‘Tour de Knox’

New bike bizes opened by cycling legend LeMond

Cycling legend Greg LeMond, Tour de France three-time champ, recently opened his new companies, LeMond Bicycles and LeMond Carbon, in West Knox County — while launching his new line of e-bikes — with a ribbon cutting at his manufacturing facility, 10351 Deerborn Lane off Dutchtown Road, Wednesday, July 28.

Lt. Gov. Randy McNally plus Knox County and City of Knoxville officials joined the international ex-superstar.

Starting with about 30 employees, LeMond anticipates hundreds will work for his company within the next few years.

“In six or seven years, my goal is to be the No. 1 company in the world,” he said. “I think we can do that because we have a tremendous competitive advantage in terms of cost.

“Everything is made by hand,” he added.

With an influx of new residents in the West Knox County area, “I do believe that cycling can bring a lot of life,” he said. “Cycling is a growing sport. It will continue to grow.”

“We’re doing the impossible,” Dean Henderson, LeMond’s CEO, said. “We started a company during the pandemic.

“A year ago, we started working with our suppliers on engineering; and six months later, we brought two e-bikes to market,” he added. “It’s a tremendous effort by the entire team, and all of our suppliers, the people here in Knoxville and all of the support we have around the city has been fantastic.

“This is the beginning of a great Knoxville story … and it’s going to grow. We’re really happy to be here. “We’ve got a lot coming down the road.”

LeMond initially entered the bicycle business in 1986 after his first Tour de France win — and the business continued to grow.

The company “is a local manufacturer and assembler of world-class e-bikes, combining LeMond’s first-hand experience and expertise in carbon fiber with his in-depth knowledge of cycling ergonomics,” a press release stated.

“My goal was to have the best riding equipment,” he said.

“I raced the Tour on a carbon fiber bike,” LeMond recalled. “I knew the importance of carbon fiber. Weight is everything in cycling, so I decided I was going to start my company, not as a commercial endeavor at that point but just so I could choose the best equipment.”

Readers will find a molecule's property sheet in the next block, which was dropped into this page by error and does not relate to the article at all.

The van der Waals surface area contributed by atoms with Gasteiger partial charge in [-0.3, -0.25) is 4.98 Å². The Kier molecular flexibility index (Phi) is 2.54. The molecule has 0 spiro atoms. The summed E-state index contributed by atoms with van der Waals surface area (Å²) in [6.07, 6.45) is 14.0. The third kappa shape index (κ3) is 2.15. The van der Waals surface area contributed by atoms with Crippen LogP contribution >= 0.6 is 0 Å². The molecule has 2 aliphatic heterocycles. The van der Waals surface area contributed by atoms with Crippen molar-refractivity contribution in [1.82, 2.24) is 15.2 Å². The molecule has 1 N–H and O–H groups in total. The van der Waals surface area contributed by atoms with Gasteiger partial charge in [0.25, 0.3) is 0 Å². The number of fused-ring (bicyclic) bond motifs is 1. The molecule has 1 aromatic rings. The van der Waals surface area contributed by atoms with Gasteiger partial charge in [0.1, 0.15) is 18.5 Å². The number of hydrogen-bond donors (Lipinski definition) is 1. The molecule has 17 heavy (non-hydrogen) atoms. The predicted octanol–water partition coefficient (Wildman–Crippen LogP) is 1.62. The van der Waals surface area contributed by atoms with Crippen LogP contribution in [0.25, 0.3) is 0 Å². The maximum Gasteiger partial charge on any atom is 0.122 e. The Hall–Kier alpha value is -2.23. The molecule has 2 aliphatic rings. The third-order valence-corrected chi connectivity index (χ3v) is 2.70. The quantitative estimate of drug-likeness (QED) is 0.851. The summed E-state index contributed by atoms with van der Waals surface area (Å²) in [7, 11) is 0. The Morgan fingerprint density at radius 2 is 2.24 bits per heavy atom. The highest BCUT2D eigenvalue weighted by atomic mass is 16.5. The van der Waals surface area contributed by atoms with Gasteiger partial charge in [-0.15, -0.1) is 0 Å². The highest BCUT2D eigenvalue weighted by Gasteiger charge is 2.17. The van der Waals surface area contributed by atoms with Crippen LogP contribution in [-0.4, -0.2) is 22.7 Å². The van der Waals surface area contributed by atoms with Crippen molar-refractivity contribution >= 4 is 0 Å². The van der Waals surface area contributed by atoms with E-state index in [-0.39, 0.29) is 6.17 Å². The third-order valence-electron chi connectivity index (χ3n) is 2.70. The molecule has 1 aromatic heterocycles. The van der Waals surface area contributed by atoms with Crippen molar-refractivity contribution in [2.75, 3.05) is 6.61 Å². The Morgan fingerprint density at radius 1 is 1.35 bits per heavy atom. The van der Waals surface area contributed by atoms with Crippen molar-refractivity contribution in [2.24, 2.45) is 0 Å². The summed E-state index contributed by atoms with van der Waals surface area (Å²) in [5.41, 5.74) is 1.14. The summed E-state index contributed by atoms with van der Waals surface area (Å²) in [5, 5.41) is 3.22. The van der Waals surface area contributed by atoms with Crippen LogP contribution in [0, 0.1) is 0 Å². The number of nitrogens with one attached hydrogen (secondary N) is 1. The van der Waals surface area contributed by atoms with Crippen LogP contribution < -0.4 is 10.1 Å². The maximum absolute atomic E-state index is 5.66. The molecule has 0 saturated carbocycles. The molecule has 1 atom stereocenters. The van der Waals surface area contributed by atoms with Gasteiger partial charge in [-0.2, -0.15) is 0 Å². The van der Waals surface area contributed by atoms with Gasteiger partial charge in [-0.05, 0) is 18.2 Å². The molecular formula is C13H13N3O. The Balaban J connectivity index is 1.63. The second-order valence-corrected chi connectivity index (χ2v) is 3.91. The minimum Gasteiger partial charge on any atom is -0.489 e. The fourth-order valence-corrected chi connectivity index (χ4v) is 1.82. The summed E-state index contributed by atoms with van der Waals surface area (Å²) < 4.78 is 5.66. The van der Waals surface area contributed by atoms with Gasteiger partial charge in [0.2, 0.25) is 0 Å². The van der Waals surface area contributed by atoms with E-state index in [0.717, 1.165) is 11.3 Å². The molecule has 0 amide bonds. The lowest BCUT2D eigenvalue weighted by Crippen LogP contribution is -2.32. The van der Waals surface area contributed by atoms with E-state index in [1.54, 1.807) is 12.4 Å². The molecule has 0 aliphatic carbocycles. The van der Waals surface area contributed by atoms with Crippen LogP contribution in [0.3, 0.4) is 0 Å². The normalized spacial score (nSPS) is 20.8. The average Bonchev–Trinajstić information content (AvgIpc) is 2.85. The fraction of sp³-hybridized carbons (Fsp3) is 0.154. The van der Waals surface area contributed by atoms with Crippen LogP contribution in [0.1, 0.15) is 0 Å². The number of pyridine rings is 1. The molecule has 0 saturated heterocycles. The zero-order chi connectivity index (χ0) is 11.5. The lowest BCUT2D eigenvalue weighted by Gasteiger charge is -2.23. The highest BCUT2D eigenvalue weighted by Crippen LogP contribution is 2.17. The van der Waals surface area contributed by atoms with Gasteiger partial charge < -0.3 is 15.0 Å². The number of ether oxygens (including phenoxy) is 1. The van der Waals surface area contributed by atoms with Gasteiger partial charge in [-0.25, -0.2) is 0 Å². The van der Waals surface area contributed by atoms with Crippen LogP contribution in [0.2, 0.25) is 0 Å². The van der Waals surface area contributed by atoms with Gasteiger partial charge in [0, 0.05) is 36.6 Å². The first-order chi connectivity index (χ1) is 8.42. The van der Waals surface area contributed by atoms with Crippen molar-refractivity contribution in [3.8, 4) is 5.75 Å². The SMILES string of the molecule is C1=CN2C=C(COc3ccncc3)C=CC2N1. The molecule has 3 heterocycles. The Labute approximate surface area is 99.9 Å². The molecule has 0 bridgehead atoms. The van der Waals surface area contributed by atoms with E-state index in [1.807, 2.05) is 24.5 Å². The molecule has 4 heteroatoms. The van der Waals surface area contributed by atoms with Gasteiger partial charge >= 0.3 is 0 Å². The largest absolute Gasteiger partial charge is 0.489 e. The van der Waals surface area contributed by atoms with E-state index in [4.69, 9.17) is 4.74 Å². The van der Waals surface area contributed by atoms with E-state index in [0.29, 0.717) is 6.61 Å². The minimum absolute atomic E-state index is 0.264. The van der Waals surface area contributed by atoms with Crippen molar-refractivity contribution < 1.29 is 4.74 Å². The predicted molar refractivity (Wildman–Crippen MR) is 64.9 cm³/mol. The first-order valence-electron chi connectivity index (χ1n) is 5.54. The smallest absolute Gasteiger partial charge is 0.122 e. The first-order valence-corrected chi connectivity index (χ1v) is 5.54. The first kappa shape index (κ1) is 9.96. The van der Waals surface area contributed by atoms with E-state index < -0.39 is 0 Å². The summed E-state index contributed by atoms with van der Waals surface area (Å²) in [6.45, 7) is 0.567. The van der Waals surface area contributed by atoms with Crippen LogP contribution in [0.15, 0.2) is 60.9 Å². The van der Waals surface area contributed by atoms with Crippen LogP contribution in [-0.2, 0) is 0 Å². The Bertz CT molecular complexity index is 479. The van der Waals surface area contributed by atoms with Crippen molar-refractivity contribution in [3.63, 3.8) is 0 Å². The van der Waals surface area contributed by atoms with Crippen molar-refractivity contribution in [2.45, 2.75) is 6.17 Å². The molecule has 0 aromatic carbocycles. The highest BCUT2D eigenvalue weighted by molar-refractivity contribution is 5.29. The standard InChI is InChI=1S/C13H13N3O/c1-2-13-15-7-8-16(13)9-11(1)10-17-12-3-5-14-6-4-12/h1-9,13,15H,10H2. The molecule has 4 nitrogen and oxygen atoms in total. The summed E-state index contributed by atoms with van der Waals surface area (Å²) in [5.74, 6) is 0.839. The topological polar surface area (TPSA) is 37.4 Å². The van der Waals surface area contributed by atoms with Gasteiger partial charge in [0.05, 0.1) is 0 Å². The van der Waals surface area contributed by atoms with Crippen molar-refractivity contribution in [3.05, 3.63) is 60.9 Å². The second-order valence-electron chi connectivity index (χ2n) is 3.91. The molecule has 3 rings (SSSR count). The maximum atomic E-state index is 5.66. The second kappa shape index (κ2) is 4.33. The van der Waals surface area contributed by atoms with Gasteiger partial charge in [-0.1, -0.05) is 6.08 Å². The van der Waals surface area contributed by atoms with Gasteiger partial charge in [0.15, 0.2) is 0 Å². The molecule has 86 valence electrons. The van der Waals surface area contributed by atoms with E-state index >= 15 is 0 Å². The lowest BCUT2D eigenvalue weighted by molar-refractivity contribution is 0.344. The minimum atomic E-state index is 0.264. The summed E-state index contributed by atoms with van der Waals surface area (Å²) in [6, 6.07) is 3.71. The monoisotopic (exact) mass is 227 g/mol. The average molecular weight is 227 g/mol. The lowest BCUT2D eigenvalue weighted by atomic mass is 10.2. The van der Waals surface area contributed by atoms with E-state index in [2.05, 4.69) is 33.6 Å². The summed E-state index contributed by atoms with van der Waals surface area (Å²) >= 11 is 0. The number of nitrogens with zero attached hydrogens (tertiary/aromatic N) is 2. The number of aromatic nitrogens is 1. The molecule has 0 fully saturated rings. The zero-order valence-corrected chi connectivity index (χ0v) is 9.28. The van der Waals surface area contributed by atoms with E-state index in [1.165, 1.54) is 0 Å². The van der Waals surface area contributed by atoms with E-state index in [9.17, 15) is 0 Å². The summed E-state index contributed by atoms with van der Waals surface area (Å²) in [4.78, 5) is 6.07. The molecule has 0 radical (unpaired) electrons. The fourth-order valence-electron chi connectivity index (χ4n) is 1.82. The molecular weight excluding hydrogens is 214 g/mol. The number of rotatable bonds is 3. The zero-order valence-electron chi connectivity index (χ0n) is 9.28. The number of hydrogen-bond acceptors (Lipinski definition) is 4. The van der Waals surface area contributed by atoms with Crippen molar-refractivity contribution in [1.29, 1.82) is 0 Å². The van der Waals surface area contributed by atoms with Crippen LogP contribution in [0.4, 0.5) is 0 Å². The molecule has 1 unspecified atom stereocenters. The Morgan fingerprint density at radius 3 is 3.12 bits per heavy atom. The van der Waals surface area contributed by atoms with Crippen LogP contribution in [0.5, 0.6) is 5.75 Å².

In his research, to automate the manufacturing process, LeMond heard about Oak Ridge National Laboratory Manufacturing Display Facility’s 3D printing, which he observed would be good for tool making.

“We’re working with Oak Ridge on making tools here,” he added. “We’re just beginning that relationship.”

LeMond also met an ORNL team from its carbon fiber facility that now is part of his team.

“(The team) had invented a new process of making carbon fiber at 50 percent lower cost, which is the first time in 60 years in the carbon fiber industry,” he said.

“The carbon fiber industry is actually a relatively small industry right now. It’s focused mainly on aerospace and aviation; but with a lower-cost carbon fiber, it could be a hundred of times greater than that,” LeMond added.

LeMond said the goal initially was to launch the carbon fiber and bicycle companies so one would cash flow the other, but instead focused on carbon fiber first. He also obtained technology that would speed up manufacturing.

However, “It’s not just the bikes,” he said. “Our goal is to bring carbon fiber manufacturing here at the lowest cost in the world.

“Knoxville has the opportunity to create a carbon fiber valley, like Silicone Valley,” LeMond added. “We’re actually making carbon fiber parts right here in Tennessee for our e-bikes.”

After establishing the carbon fiber business, he then focused his attention on manufacturing bicycles.